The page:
Looking for a new exercise to challenge yourself this month?
Grab a kettlebell and try out the Turkish Get-Up!
The Turkish Get-Up is a great full-body #exercise and can help impact several aspects of your overall #fitness. This exercise increases #core and #shoulder stability, improves cross lateralization (right side of brain works with left side of the body), increases #balance and promotes hip, trunk, shoulder and core #strength. Once this exercise is consistently practiced, you’ll be surprised at how durable your body feels. This will result in more efficient movements that you’ll notice in your daily activities. It’s important to note that with increasing levels of lower back pain in Americans, creating a strong and mobile mid-back is essential as it takes the load partially off the low back and puts it on the thoracic (mid-back) part.
It’s essential to know that you should never load weight with poor movement, no matter what the exercise may be. If you can’t keep form with weight, leave the #kettlebell and practice the movement with a yoga block or no weight at all.
To perform these properly (for the right arm):
1. Start by lying flat on your back with the kettlebell in your hand, resting on your chest.
2. Press the kettlebell upwards until the working arm is fully extended over your chest.
3. Once completed, press your right foot and left forearm into the ground.
4. From here, using your left arm and core, sit up onto your left forearm, keeping your right arm extended overhead.
5. Continue sitting upward onto your left hand until your left arm is fully extended. Then, perform a high bridge by pushing your hips into the air, creating a straight line from your left leg all the way to your head.
6. Next, perform a low sweep of the left leg (move your left leg underneath you, this forces you to rotate your torso and hips) until your body is in a tripod position. The tripod position has three points of contact with the ground as they make-up your sweep leg (which is your leg behind you), your front leg and your non-working arm (in this case your left arm). It’s important to keep your non-working wrist directly in line with your non-working shoulder.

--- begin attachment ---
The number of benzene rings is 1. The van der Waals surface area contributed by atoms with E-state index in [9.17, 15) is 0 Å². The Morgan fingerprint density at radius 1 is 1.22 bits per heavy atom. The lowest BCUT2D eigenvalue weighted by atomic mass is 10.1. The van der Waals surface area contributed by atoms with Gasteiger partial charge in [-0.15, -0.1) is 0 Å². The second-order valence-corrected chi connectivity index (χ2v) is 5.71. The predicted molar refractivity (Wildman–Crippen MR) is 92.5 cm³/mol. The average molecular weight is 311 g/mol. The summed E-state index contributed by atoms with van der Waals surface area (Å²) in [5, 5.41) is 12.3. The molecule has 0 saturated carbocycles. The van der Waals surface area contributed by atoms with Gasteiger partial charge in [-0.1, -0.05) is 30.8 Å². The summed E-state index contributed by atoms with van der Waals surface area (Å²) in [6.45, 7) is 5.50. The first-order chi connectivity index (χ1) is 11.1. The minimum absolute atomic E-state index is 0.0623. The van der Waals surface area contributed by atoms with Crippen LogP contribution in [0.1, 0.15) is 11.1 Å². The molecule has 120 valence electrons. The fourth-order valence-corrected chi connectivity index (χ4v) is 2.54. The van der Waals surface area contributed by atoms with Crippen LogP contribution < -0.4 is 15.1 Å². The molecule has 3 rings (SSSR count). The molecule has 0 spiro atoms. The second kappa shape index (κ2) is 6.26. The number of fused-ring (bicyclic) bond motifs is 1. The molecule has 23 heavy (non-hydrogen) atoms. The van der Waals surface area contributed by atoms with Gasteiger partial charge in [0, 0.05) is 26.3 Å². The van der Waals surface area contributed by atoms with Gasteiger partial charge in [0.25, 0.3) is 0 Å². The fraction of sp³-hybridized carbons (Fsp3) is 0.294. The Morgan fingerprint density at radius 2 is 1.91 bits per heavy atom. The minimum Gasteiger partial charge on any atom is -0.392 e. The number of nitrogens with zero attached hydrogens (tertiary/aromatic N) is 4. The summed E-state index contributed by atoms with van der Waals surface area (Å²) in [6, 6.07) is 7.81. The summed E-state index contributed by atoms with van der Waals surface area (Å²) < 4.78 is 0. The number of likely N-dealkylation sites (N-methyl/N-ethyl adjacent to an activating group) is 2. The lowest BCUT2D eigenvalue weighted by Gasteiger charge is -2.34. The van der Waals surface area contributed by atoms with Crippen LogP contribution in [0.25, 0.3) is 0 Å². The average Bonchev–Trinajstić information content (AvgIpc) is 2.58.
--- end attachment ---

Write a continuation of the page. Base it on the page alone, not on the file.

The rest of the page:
7. Push off the ground with your left hand, creating an upright kneeling position.
8. Pivot your left leg (like a windshield wiper) so it’s behind your right leg, creating a lunge position with your front leg.
9. Push off the ground with your back foot, returning to an upright standing position.
10. Return your left knee to the ground with the kettlebell fully extended overhead.
11. Pivot your rear leg back, getting ready to find the ground with your non-working hand.
12. From here, find the ground with your left hand, creating the tripod position.
13. Perform a reverse sweep of your left leg while keeping the kettlebell fully extended overhead. This step will return your bottom to the ground with your sweep leg straight out in front of you.
14. Lower yourself from your left hand to your left forearm by sitting back on the ground.
15. Continue lowering yourself until your left shoulder reaches the ground and eventually your whole torso.
16. Lay your right leg back onto the ground and lower the kettlebell back to your chest.
**This is one full repetition**
Controlling the movement for the entirety of the exercise is crucial. You’ll notice this exercise takes a lot of total-body stabilizing, and it’s important to not move too fast so you can avert from potential injury. There are a lot of moving parts and multiple body parts to be conscious of when moving, and you must control it. The working arm (in this case, the right arm) should be stiff, or flexed, throughout the entire movement in order to avoid a weak shoulder. Have fun with this exercise and watch yourself become a stronger and more fit individual.
If you need help with this exercise, find a fitness trainer on staff that can assist you.
Below are demonstration videos to assist you with the complete movement.